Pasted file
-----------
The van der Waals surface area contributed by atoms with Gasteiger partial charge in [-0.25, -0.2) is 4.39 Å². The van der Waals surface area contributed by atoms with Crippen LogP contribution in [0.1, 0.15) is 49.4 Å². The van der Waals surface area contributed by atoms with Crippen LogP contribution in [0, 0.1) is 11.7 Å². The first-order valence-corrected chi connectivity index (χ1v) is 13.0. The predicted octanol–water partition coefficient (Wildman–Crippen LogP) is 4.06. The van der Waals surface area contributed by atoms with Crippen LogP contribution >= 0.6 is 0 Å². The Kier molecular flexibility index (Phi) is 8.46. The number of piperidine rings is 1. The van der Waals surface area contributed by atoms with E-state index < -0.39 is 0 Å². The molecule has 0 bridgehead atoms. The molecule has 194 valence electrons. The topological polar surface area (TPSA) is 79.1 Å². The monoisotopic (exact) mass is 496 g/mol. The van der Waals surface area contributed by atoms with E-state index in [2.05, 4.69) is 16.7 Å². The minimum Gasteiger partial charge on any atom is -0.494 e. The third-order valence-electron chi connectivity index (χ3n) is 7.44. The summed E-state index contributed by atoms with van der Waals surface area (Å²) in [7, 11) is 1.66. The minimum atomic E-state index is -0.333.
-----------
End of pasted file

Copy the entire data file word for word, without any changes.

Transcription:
The van der Waals surface area contributed by atoms with Gasteiger partial charge in [-0.25, -0.2) is 4.39 Å². The van der Waals surface area contributed by atoms with Crippen LogP contribution in [0.1, 0.15) is 49.4 Å². The van der Waals surface area contributed by atoms with Crippen LogP contribution in [0, 0.1) is 11.7 Å². The first-order valence-corrected chi connectivity index (χ1v) is 13.0. The predicted octanol–water partition coefficient (Wildman–Crippen LogP) is 4.06. The van der Waals surface area contributed by atoms with Crippen LogP contribution >= 0.6 is 0 Å². The Kier molecular flexibility index (Phi) is 8.46. The number of piperidine rings is 1. The van der Waals surface area contributed by atoms with E-state index < -0.39 is 0 Å². The molecule has 0 bridgehead atoms. The molecule has 194 valence electrons. The topological polar surface area (TPSA) is 79.1 Å². The monoisotopic (exact) mass is 496 g/mol. The van der Waals surface area contributed by atoms with E-state index in [2.05, 4.69) is 16.7 Å². The minimum Gasteiger partial charge on any atom is -0.494 e. The third-order valence-electron chi connectivity index (χ3n) is 7.44. The summed E-state index contributed by atoms with van der Waals surface area (Å²) in [7, 11) is 1.66. The minimum atomic E-state index is -0.333.